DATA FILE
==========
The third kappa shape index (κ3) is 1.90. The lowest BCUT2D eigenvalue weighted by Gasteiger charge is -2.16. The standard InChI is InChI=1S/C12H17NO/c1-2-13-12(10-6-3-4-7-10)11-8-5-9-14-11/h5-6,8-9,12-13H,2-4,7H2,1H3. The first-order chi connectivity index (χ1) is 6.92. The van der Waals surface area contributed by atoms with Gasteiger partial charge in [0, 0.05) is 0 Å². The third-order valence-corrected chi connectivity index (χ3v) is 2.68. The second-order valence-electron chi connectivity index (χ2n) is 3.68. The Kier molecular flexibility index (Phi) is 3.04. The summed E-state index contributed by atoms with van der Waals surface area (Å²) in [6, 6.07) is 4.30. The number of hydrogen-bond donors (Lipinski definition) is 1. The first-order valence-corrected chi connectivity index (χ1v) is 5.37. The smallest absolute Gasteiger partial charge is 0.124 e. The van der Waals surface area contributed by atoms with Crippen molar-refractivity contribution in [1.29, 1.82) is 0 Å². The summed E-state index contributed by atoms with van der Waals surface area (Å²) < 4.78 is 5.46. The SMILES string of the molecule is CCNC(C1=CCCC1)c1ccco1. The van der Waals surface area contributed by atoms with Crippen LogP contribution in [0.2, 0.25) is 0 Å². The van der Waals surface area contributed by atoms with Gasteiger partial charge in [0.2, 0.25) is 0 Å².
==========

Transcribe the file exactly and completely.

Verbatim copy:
The third kappa shape index (κ3) is 1.90. The lowest BCUT2D eigenvalue weighted by Gasteiger charge is -2.16. The standard InChI is InChI=1S/C12H17NO/c1-2-13-12(10-6-3-4-7-10)11-8-5-9-14-11/h5-6,8-9,12-13H,2-4,7H2,1H3. The first-order chi connectivity index (χ1) is 6.92. The van der Waals surface area contributed by atoms with Gasteiger partial charge in [0, 0.05) is 0 Å². The third-order valence-corrected chi connectivity index (χ3v) is 2.68. The second-order valence-electron chi connectivity index (χ2n) is 3.68. The Kier molecular flexibility index (Phi) is 3.04. The summed E-state index contributed by atoms with van der Waals surface area (Å²) in [6, 6.07) is 4.30. The number of hydrogen-bond donors (Lipinski definition) is 1. The first-order valence-corrected chi connectivity index (χ1v) is 5.37. The smallest absolute Gasteiger partial charge is 0.124 e. The van der Waals surface area contributed by atoms with Crippen molar-refractivity contribution in [1.29, 1.82) is 0 Å². The summed E-state index contributed by atoms with van der Waals surface area (Å²) < 4.78 is 5.46. The SMILES string of the molecule is CCNC(C1=CCCC1)c1ccco1. The van der Waals surface area contributed by atoms with Crippen LogP contribution in [0.2, 0.25) is 0 Å². The van der Waals surface area contributed by atoms with Gasteiger partial charge in [0.2, 0.25) is 0 Å².